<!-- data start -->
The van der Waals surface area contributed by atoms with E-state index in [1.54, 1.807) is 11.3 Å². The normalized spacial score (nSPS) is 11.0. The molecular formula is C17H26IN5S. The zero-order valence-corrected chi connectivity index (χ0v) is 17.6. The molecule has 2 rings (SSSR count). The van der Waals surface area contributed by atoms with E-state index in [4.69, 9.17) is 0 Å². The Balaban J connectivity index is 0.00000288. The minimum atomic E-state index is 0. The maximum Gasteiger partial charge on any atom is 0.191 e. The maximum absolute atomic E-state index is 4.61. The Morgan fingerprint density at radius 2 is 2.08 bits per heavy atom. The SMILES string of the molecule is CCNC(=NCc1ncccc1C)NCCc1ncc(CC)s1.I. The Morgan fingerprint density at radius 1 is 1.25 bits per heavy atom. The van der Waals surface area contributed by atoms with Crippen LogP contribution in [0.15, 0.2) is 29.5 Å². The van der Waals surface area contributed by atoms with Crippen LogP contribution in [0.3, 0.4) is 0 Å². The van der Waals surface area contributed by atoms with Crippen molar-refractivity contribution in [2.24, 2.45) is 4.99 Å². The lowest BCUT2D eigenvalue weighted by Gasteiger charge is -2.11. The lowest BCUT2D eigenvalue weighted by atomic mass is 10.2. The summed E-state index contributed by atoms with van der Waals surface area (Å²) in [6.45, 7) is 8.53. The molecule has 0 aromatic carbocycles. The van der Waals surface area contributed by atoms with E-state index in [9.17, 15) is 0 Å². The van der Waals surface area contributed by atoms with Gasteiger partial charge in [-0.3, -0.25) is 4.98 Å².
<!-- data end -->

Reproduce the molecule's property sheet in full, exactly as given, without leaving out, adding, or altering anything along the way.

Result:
The van der Waals surface area contributed by atoms with E-state index in [1.54, 1.807) is 11.3 Å². The normalized spacial score (nSPS) is 11.0. The molecular formula is C17H26IN5S. The zero-order valence-corrected chi connectivity index (χ0v) is 17.6. The molecule has 2 rings (SSSR count). The van der Waals surface area contributed by atoms with E-state index in [4.69, 9.17) is 0 Å². The Balaban J connectivity index is 0.00000288. The minimum atomic E-state index is 0. The maximum Gasteiger partial charge on any atom is 0.191 e. The maximum absolute atomic E-state index is 4.61. The Morgan fingerprint density at radius 2 is 2.08 bits per heavy atom. The SMILES string of the molecule is CCNC(=NCc1ncccc1C)NCCc1ncc(CC)s1.I. The Morgan fingerprint density at radius 1 is 1.25 bits per heavy atom. The van der Waals surface area contributed by atoms with Crippen LogP contribution in [0.15, 0.2) is 29.5 Å². The van der Waals surface area contributed by atoms with Crippen LogP contribution in [0.3, 0.4) is 0 Å². The van der Waals surface area contributed by atoms with Crippen molar-refractivity contribution in [2.24, 2.45) is 4.99 Å². The lowest BCUT2D eigenvalue weighted by Gasteiger charge is -2.11. The lowest BCUT2D eigenvalue weighted by atomic mass is 10.2. The summed E-state index contributed by atoms with van der Waals surface area (Å²) in [6.45, 7) is 8.53. The molecule has 0 aromatic carbocycles. The van der Waals surface area contributed by atoms with E-state index in [9.17, 15) is 0 Å². The van der Waals surface area contributed by atoms with Gasteiger partial charge in [-0.3, -0.25) is 4.98 Å².